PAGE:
1Neither party argues that either Kaiser v. Kaiser, 2001 OK 30, ¶33, 23 P.3d 278 or Abbott v. Abbott, 2001 OK 31, ¶8, 25 P.3d 291 were wrongly decided or that the Court should reassess its commitment to the causes as precedent. See, Hartline v. Hartline, 2001 OK 15, ¶11, 39 P.3d 765; Rodgers v. Higgins, 1993 OK 45, ¶29, 871 P.2d 398. Although the father argues that the cases, decided prior to the initial modification proceeding filed in January of 2001, were inapplicable to the trial court's initial decision, he asserts that the trial court applied the cases to the facts and reached the conclusion that the children would be subject to real and specific harm if allowed to move out of state with the mother. The trial court issued it's initial decision on February 9, 2001. Kaiser, this note, supra, was promulgated on April 3, 2001, and Abbott, this note, supra, was decided on April 10, 2001.
2Title 10 O.S. 2001 §19 provides:
"A parent entitled to the custody of a child has a right to change his residence, subject to the power of the district court to restrain a removal which would prejudice the rights or welfare of the child."
3Transcript of proceedings, February 9, 2001, Tammy Casey's testimony providing in pertinent part at pp. 24-25:
". . . Q Your're not going to be living with him [Paul Limpkey]?
A I'm going to stay with him until I find a house.
Q You're going to stay with him until you find a house?
A Yes, I am.
Q With the children?
A Yes. . . ."
4Transcript of proceedings, February 9, 2001, Tammy Casey's testimony providing in pertinent part at pp. 25-26:
". . . Q And what of the children's things has he [Paul Limpkey] taken?
A Their furniture.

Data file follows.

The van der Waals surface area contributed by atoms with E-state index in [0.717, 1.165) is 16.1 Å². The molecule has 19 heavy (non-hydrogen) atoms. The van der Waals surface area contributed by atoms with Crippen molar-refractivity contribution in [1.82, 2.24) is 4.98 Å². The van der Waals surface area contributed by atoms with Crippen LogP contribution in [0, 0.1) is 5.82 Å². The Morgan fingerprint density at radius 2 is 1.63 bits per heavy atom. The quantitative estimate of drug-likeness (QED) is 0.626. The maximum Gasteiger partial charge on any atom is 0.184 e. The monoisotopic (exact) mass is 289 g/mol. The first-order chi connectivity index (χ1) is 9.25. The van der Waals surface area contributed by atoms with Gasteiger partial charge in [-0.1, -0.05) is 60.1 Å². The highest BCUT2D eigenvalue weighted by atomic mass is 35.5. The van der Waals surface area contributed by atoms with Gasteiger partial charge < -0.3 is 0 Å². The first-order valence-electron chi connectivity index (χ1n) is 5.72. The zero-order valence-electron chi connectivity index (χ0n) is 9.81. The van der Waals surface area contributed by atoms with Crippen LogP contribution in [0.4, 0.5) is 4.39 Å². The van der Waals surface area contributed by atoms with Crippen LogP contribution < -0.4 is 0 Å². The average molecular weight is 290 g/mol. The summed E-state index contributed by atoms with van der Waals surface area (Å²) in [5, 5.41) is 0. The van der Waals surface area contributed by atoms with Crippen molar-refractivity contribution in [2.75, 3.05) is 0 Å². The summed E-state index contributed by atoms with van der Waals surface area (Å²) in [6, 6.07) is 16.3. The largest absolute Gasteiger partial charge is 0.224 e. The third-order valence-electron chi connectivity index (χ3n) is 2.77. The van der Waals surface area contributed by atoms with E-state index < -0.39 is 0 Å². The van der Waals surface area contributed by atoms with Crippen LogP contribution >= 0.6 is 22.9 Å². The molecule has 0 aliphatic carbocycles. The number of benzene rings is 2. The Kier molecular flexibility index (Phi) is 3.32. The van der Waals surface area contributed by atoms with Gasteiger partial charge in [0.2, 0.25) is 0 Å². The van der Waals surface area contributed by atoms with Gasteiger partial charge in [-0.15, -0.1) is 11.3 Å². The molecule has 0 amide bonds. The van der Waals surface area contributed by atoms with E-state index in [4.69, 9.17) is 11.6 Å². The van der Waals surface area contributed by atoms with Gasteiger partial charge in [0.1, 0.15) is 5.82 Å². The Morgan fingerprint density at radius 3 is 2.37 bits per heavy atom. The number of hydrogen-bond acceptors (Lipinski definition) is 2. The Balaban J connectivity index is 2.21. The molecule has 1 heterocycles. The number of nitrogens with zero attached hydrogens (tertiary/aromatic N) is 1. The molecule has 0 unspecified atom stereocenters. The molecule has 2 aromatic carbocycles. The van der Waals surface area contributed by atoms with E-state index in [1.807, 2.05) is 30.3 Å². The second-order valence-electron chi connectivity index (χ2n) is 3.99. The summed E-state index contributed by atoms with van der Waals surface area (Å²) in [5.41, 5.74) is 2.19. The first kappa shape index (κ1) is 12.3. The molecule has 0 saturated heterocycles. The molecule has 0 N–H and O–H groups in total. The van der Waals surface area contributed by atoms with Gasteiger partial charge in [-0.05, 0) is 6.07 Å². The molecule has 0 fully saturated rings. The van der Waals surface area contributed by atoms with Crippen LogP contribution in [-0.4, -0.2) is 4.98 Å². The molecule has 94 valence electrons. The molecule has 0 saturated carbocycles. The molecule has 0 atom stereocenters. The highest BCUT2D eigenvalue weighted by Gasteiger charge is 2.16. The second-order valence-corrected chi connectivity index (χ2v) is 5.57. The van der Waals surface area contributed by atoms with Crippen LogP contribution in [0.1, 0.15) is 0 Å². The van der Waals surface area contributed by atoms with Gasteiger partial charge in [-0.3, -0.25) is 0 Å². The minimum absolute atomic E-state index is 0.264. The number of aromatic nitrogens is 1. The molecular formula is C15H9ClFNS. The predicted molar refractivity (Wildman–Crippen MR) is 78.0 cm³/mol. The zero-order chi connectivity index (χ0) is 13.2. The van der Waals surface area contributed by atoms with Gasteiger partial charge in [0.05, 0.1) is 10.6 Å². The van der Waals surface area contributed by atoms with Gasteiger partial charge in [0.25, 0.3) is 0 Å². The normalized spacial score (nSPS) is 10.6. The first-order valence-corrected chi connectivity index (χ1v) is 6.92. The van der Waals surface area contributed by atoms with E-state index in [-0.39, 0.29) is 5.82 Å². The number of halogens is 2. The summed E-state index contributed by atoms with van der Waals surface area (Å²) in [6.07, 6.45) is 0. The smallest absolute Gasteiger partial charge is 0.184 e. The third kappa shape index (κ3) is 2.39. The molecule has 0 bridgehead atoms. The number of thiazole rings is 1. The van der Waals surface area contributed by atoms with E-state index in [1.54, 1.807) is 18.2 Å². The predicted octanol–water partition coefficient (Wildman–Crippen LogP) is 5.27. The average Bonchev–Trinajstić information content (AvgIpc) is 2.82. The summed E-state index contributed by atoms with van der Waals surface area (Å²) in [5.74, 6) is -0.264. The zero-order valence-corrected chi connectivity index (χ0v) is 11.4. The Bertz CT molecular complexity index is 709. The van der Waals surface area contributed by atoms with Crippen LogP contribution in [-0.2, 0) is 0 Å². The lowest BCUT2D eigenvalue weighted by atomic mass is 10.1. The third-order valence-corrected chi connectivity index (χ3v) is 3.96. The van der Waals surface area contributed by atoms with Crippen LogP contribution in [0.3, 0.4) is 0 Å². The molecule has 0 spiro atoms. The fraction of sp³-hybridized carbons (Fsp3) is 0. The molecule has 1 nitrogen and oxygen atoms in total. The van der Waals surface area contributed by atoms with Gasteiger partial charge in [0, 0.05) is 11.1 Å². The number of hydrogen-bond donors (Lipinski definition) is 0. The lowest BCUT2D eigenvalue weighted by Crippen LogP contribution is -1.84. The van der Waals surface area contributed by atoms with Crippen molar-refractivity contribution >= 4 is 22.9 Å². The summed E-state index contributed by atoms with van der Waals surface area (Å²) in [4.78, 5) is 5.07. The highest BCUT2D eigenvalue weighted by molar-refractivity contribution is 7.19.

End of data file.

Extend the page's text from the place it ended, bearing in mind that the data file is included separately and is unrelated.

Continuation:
Q And has he taken those things to his house?
A He's not taking them any where until he gets a phone call from me.
Q I thought you said he's taking them to Indiana.
A He's on his way. If I call him and tell him to come back he's going to come back and put them in a storage building.
Q Why would you call him and tell him to come back.
A Because if my children do not get to go with me to this job then I will stay here. . . ."
5Transcript of proceedings, February 9, 2001, Rocky Casey, Jr.'s testimony at pp. 32-33:
". . . Q Okay. Is it fair to say that the kids have gotten along very well in your ex-wife's custody over the last several years?
Q Okay. She has done a good job of raising your kids?
Q She cares for their needs daily?
Q Essentially you really don't have anything bad to say about her raising your kids, would that be a fair statement?
A That would be fair. . . ."
6Transcript of proceedings, February 9, 2001, Diane Quinn's testimony providing in pertinent part at pp. 109-110:
". . . Q Can you tell me the short term or what you have observed from a child that has come in like that generally as to how it relates to school and things like that?
. . . A Yes, I think there is always an adjustment period when there is a move like that. . . ."
7Transcript of proceedings, February 9, 2001, Diane Quinn's testimony providing in pertinent part:
at pp. 116-17: ". . . Q . . . What do you mean you don't think this is good for the children?